Figure \(\PageIndex{4}\): Traditional food web analysis has often entailed gut content analysis or fecal content analysis. Scientists use the bits of prey that remain to calculate estimates of variables like percent occurrence for each prey type. The top photo (taken by N. Gownaris, licenced CC-BY) shows a tilapia in the stomach of a Nile perch; very rarely is gut content analysis this straightforward! The bottom photo (inside the owl pellet by Art Siegel and licensed under CC-BY-NC 2.0) shows prey remains removed from an owl pellet, including teeth, claws, and bones of owl prey.


    A scatter plot with concentration of carbon thirteen ranging from negative twenty-six to negative twelve on the x-axis and concentration of nitrogen fifteen ranging from zero to twenty on the y-axis. Species H. forskalli and A. baremose are closest to the top left, with S. schall , and L. niloticus in the middle, L. horie on the bottom middle, and O. niloticus abd T. zillii on the bottom right.

    Figure \(\PageIndex{5}\): An example of a food web study using stable isotopes of seven key fish species in Lake Turkana, Kenya. In stable isotope studies, δ13C provides information on the foraging habitat of each species, while δ15N provides information on the trophic level. Species foraging more offshore or more pelagically have a lower δ13C signature and species feeding at lower trophic levels have a lower δ15N signature. In this example, H. forskalii is a pelagic fish (i.e., it feeds in the lake’s open waters) and has the highest trophic level among the species studied. Figure from Gownaris et al. 2015. 



    The Use of Remotely Operated Vehicles to Understand Understudied Food Webs

    Within the deep sea, Earth's largest ecosystem, the challenge of gathering empirical feeding data for food webs is particularly formidable due to logistical access and sampling constraints (Robison 2004). Analyzing the contents of a consumer's stomach (gut or stomach content analysis) is the common and most directly quantitative way of inferring diet, and is an irreplaceable approach for determining the taxonomic identity of food web components. However, for deeper-dwelling fishes with internal gas spaces, stomach eversion can confound this approach (Drazen and Sutton 2017). These analyses may also fail to quantify gelatinous prey that are readily digested and become quickly unrecognizable (Hyslop 1980; Choy 2013). 


    Six lettered panels of sea creatures in dark water.

    Figure \(\PageIndex{6}\): A suite of six illustrative ROV frame grabs of pelagic predators and their prey included in Choy et al. (2017). No scale bars for size are available from these sequences. From left to right, top to bottom: (a) Gonatus sp. (squid) feeding on a bathylagid fish (Bathylagidae); (b) Periphylla periphylla, the helmet jellyfish, feeding on a gonatid squid (Gonatidae), with a small narcomedusa (Aegina sp.) also captured; (c) an undescribed physonect siphonophore known as ‘the galaxy siphonophore’ feeding on a lanternfish of the family Myctophidae; (d) a narcomedusa, Solmissus, ingesting a salp chain (Salpida); (e) the ctenophore Thalassocalyce inconstans, with a euphausiid (Euphausiacea) in its gut; and (f) the trachymedusa, Halitrephes maasi, with a large, red mysid (Mysidae) in its gut. Figure from Choy et al. 2017.


    Choy et al. (2017) used 27 years (1991–2016) of in situ feeding observations collected by remotely operated vehicles (ROVs) to quantitatively characterize the deep pelagic food web of central California within the California Current, complementing existing studies of diet and trophic interactions with a unique perspective. Seven hundred and forty-three independent feeding events were observed with ROVs from near-surface waters down to depths approaching 4000 m, involving an assemblage of 84 different predators and 82 different prey types, for a total of 242 unique feeding relationships. The greatest diversity of prey was consumed by narcomedusae, followed by physonect siphonophores, ctenophores and cephalopods. This study highlighted key interactions within the poorly understood ‘jelly web’, showing the importance of medusae, ctenophores and siphonophores as key predators, whose ecological significance is comparable to large fish and squid species within the central California deep pelagic food web.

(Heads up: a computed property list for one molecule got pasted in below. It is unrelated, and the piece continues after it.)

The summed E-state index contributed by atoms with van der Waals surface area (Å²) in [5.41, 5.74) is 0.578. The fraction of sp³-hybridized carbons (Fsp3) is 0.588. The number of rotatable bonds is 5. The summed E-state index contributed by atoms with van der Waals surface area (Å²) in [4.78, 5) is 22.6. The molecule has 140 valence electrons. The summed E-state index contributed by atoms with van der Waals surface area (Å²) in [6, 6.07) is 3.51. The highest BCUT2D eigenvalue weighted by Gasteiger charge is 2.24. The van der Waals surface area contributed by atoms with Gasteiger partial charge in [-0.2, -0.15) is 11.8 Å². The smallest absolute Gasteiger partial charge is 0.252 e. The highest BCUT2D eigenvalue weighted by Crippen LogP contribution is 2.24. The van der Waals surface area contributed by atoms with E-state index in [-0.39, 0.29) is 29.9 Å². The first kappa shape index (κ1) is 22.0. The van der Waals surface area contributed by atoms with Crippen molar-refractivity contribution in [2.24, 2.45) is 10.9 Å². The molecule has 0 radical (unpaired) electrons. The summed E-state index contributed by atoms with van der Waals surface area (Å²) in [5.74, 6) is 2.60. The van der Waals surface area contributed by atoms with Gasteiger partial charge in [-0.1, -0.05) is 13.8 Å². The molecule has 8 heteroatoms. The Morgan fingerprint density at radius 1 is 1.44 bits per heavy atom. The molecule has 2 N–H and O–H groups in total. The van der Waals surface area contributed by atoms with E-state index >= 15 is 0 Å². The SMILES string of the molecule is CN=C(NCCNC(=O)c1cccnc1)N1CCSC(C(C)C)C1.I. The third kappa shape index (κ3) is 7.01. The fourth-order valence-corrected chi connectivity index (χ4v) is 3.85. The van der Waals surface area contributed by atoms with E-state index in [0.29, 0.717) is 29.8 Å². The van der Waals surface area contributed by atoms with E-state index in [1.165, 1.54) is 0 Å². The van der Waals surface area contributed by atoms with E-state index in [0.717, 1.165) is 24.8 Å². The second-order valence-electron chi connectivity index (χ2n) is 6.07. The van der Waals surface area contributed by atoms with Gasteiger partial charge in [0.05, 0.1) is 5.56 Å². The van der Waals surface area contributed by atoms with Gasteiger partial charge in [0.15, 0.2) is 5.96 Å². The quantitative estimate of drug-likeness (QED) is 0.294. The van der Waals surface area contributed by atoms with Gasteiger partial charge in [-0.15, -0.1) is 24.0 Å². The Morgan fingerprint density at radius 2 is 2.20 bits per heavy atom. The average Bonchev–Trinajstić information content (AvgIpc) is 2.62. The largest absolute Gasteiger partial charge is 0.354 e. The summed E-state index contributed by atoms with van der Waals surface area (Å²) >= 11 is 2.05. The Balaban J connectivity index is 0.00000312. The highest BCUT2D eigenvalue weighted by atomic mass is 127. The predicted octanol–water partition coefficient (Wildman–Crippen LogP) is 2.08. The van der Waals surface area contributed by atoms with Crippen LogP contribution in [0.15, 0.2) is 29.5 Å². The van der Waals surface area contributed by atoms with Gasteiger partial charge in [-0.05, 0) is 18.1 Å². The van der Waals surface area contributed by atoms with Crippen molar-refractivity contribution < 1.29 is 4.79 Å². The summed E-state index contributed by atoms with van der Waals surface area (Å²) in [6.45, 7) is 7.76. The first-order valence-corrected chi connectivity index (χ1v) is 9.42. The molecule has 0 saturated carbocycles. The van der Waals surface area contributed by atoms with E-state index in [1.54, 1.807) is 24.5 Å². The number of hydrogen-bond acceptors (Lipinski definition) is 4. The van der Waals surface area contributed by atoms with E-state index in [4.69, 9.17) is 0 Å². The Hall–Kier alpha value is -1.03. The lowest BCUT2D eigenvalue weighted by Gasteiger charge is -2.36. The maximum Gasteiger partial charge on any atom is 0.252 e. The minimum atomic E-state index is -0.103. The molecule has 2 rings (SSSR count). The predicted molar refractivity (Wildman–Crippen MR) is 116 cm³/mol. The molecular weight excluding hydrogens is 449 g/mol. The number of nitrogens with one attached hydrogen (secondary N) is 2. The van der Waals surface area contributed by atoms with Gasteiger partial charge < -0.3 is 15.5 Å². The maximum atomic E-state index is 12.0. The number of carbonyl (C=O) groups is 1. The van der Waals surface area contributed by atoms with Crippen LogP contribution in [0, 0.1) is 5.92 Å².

The diagram as described in the caption shows a considerable amount of predation within the cephalopod group and predation of crustaceans by cephalopods. The narcomedusae predate several other groups, including ctenophores, siphonophores, crustaceans, other animals, as well as others within the narcomedusae group. Fish, ctenophores, a species of siphonophores, and two other animals predate within their groups. Crustaceans are predated by animals from every group shown except for fish. Many other groups and subgroups are connected through thin lines of predation.

    Figure \(\PageIndex{7}\): An in situ perspective of the food web derived from ROV-based observations of feeding, as represented by 20 broad taxonomic groupings. The linkages between predator to prey are coloured according to predator group origin, and loops indicate within-group feeding. The thickness of the lines or edges connecting food web components is scaled to the log of the number of unique ROV feeding observations across the years 1991–2016 between the two groups of animals. The different groups have eight colour-coded types according to main animal types as indicated by the legend and defined here: red, cephalopods; orange, crustaceans; light green, fish; dark green, medusa; purple, siphonophores; blue, ctenophores and grey, all other animals. In this plot, the vertical axis does not correspond to trophic level, because this metric is not readily estimated for all members. Note that for the Sip and Med groups, there are overlapping sub-groups (calycophoran and physonect siphonophores, and trachymedusa and scyphozoan medusa, respectively), which is attributed to varying levels of taxonomic discrimination possible from in situ video observations. Figure from Choy et al. 2017. 


    19.2: Quantifying Food Webs is shared under a CC BY-NC-SA license and was authored, remixed, and/or curated by LibreTexts.